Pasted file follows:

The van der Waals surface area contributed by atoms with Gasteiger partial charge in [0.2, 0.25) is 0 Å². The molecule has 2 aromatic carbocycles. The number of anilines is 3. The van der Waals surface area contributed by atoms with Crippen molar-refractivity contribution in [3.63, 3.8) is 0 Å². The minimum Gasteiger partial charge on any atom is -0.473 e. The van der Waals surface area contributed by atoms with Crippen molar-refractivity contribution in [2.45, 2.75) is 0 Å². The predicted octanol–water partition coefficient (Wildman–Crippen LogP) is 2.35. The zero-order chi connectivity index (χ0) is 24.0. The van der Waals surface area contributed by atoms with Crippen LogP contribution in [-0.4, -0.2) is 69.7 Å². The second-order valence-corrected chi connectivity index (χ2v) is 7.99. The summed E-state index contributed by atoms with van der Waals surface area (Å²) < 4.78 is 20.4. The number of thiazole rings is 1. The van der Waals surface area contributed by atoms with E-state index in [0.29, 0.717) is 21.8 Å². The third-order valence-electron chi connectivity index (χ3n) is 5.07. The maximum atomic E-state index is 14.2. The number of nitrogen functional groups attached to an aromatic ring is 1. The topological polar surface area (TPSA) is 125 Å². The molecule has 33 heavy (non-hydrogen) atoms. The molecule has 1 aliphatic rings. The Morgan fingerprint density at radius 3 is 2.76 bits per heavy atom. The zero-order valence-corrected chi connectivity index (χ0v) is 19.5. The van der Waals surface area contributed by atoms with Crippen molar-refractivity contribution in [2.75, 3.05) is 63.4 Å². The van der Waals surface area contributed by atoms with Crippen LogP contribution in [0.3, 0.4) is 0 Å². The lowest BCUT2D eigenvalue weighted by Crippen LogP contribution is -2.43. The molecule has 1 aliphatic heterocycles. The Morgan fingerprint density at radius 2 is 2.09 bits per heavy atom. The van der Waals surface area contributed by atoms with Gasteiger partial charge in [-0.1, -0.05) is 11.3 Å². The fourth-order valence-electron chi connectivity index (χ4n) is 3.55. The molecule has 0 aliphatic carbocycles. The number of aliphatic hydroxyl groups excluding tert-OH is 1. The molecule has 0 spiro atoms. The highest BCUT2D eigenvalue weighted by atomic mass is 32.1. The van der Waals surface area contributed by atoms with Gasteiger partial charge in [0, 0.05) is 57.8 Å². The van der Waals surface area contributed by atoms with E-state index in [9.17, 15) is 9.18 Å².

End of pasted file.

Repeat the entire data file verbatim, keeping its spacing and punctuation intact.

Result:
The van der Waals surface area contributed by atoms with Gasteiger partial charge in [0.2, 0.25) is 0 Å². The molecule has 2 aromatic carbocycles. The number of anilines is 3. The van der Waals surface area contributed by atoms with Crippen molar-refractivity contribution in [3.63, 3.8) is 0 Å². The minimum Gasteiger partial charge on any atom is -0.473 e. The van der Waals surface area contributed by atoms with Crippen molar-refractivity contribution in [2.45, 2.75) is 0 Å². The predicted octanol–water partition coefficient (Wildman–Crippen LogP) is 2.35. The zero-order chi connectivity index (χ0) is 24.0. The van der Waals surface area contributed by atoms with Crippen LogP contribution in [-0.4, -0.2) is 69.7 Å². The second-order valence-corrected chi connectivity index (χ2v) is 7.99. The summed E-state index contributed by atoms with van der Waals surface area (Å²) < 4.78 is 20.4. The number of thiazole rings is 1. The van der Waals surface area contributed by atoms with E-state index in [0.29, 0.717) is 21.8 Å². The third-order valence-electron chi connectivity index (χ3n) is 5.07. The maximum atomic E-state index is 14.2. The number of nitrogen functional groups attached to an aromatic ring is 1. The topological polar surface area (TPSA) is 125 Å². The molecule has 33 heavy (non-hydrogen) atoms. The molecule has 1 aliphatic rings. The Morgan fingerprint density at radius 3 is 2.76 bits per heavy atom. The zero-order valence-corrected chi connectivity index (χ0v) is 19.5. The van der Waals surface area contributed by atoms with Crippen molar-refractivity contribution in [2.75, 3.05) is 63.4 Å². The van der Waals surface area contributed by atoms with Crippen LogP contribution in [0.3, 0.4) is 0 Å². The lowest BCUT2D eigenvalue weighted by Crippen LogP contribution is -2.43. The molecule has 1 aliphatic heterocycles. The Morgan fingerprint density at radius 2 is 2.09 bits per heavy atom. The van der Waals surface area contributed by atoms with Gasteiger partial charge in [-0.1, -0.05) is 11.3 Å². The fourth-order valence-electron chi connectivity index (χ4n) is 3.55. The molecule has 0 aliphatic carbocycles. The number of aliphatic hydroxyl groups excluding tert-OH is 1. The molecule has 0 spiro atoms. The highest BCUT2D eigenvalue weighted by atomic mass is 32.1. The van der Waals surface area contributed by atoms with Gasteiger partial charge in [0, 0.05) is 57.8 Å². The van der Waals surface area contributed by atoms with E-state index in [9.17, 15) is 9.18 Å².